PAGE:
Chapter 1: Photoshop Elements Features Overview
Adobe Photoshop Elements is a pixel-based graphics photo-editing application that was first released in 2001. Its appearance followed on from an entry-level program called Photoshop LE, a light edition of Photoshop, which was a product made available mostly for students and teachers, and sometimes bundled with other hardware products at the point of sale. If you count its LE predecessor, Photoshop Elements 2020 is now in its twentieth version.
Initially, Photoshop Elements was released as a basic, entry-level tool for the consumer; mums and dads trying to get their collective heads around digital technology. But over the years, it has dramatically expanded its feature set, inheriting many significant professional-level tools from its more complex sibling, Adobe Photoshop.
So, how different is Elements from Photoshop? Interestingly, Adobe maintains that the principal difference between the two is that Elements is still essentially a screen-based, RGB (Red, Green and Blue) program, whereas Photoshop CC is designed to convert RGB files for work in the commercial CMYK print space—making it the go-to graphics application for all professionals working in print.
However, the market has changed significantly in the past 15 years, with so many more businesses trading online; therefore, the demand for print-ready conversions has reduced significantly. In my own experience, I have found that any good commercial print shop will gladly convert Elements' RGB files to its preferred CMYK color space, usually with only a nominal prepress charge, thus enabling everything produced out of Elements to be commercially printed to the highest degree of quality.
In this version, you'll find an astonishing range of sophisticated tools, features, and capabilities packed into a very affordable editing package, making it not only a serious professional tool but also one that is simpler to use than Photoshop CC.
As you will quickly come to appreciate, this software is, in fact, made up of two separate applications and a number of different modes designed to address different user experience levels, all rolled into one bundle called Elements. Although it has technically evolved from other products, such as Adobe Photoshop LE and Photoshop Album, it's now an incredibly powerful and cohesive standalone tool designed for transforming photographic images, while remaining both affordable and fairly easy to use.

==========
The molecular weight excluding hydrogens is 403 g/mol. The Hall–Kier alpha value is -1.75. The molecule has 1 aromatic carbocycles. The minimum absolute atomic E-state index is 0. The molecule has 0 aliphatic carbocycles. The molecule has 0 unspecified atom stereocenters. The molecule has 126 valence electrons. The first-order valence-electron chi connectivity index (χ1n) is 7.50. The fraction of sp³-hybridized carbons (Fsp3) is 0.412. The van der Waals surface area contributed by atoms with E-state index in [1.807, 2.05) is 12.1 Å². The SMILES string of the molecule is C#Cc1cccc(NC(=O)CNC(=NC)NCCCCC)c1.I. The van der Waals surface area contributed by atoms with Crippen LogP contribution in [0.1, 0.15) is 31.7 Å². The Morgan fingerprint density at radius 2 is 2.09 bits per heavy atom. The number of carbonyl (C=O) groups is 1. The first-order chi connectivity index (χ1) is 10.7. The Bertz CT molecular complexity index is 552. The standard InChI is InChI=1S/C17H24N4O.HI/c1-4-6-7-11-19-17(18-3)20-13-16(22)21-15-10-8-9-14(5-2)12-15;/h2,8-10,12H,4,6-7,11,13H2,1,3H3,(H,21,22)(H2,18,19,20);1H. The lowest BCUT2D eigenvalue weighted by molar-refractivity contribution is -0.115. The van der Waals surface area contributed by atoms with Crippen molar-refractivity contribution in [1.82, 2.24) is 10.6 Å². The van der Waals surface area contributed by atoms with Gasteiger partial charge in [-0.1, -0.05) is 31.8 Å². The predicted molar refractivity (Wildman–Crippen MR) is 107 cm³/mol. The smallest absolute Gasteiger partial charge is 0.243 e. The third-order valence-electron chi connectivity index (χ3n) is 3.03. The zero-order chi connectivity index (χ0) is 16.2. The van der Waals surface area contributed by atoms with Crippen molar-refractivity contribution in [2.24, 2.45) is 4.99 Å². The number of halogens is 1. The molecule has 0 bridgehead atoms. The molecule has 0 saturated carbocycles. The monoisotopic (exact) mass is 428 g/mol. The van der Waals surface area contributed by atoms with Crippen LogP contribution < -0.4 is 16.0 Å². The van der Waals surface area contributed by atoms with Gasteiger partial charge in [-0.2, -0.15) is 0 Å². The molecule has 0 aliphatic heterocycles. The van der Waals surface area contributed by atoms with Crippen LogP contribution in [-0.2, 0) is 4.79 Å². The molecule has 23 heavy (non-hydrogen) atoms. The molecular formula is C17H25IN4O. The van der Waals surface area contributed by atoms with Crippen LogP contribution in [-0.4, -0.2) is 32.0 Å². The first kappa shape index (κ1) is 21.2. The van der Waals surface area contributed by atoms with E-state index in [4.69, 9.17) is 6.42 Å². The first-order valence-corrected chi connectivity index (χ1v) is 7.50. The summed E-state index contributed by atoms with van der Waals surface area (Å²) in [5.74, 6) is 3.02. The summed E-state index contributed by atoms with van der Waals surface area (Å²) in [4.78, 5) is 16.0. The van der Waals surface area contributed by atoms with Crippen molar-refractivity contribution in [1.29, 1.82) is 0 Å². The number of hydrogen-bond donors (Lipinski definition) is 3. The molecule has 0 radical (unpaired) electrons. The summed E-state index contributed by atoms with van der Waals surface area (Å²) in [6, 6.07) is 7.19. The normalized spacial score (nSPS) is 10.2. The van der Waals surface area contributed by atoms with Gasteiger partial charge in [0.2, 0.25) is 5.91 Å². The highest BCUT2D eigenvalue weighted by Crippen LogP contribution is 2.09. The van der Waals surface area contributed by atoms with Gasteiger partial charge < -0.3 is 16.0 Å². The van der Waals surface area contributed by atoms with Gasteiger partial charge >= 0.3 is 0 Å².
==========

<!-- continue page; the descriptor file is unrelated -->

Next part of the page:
What's important to understand is that it's not necessary to know everything about this application to succeed at producing beautiful results—you can use just one, or a combination, of its components to produce impressive edits, depending on your experience, creativity, and, indeed, your drive for editing perfection.
Because Adobe Photoshop Elements 2020 is made up of several quite different parts, treat this first chapter very much as a general overview. Once you better understand what each section offers, you'll find it significantly easier to navigate the various features, which, in turn, will enable you to produce great results more efficiently.
What you will see in this first section:
- New features in Adobe Photoshop Elements 2020
- Importing files and the Organizer
- Storing your edit information in the Catalog
- Editing modes, including the Quick Edit, Guided Edit, and Expert Edit modes
- The Create and Share menus explained
- Working with video and Premiere Elements
- Working with Panels, the Panel Bin, and Panel functionality
What's new in Elements 2020?
Although recent updates in the last couple of versions have appeared to be little more than stability and reliance fixes, Adobe has pushed ahead by interlacing its artificial intelligence technology (AI) with a range of automated features—making complex and time-consuming processes easier, quicker, and more reliable.
I'd be the first to suggest that such technology would, at best, be fraught with errors, but this new version proves me wrong. Its new AI-driven automated features—notably, tools for Colorizing black and white images, Skin Smoothing and Object Removal, and Subject Selection—are remarkably effective and pretty much do what Adobe claims them to be capable of, that is, to colorize black and white images with a single click, select and remove objects automatically, smooth skin tones flatteringly, and instantly isolate your subjects from busy backgrounds without the usual time-consuming selection tool process:
And while the success of these new AI-driven features does rely, to an extent, on the content of the images in question, I find that even if the result is not entirely as expected, the effect created is invariably something very desirable.
As with most new features introduced in the 2020 version, if the AI-generated version does not turn out as you'd hoped, you can apply the effect manually with greater control—but that takes more experience. That said, in the example of this classic Hollywood image, I think the automated results (the three color versions to the left of the main image) are as good as the manually created, and more time-consuming, version seen on the right-hand side.
Users might also note that the application is now compatible with HEIF and HEVC (photo and video) files, further streamlining performance, especially when using files sourced from Apple iPhones.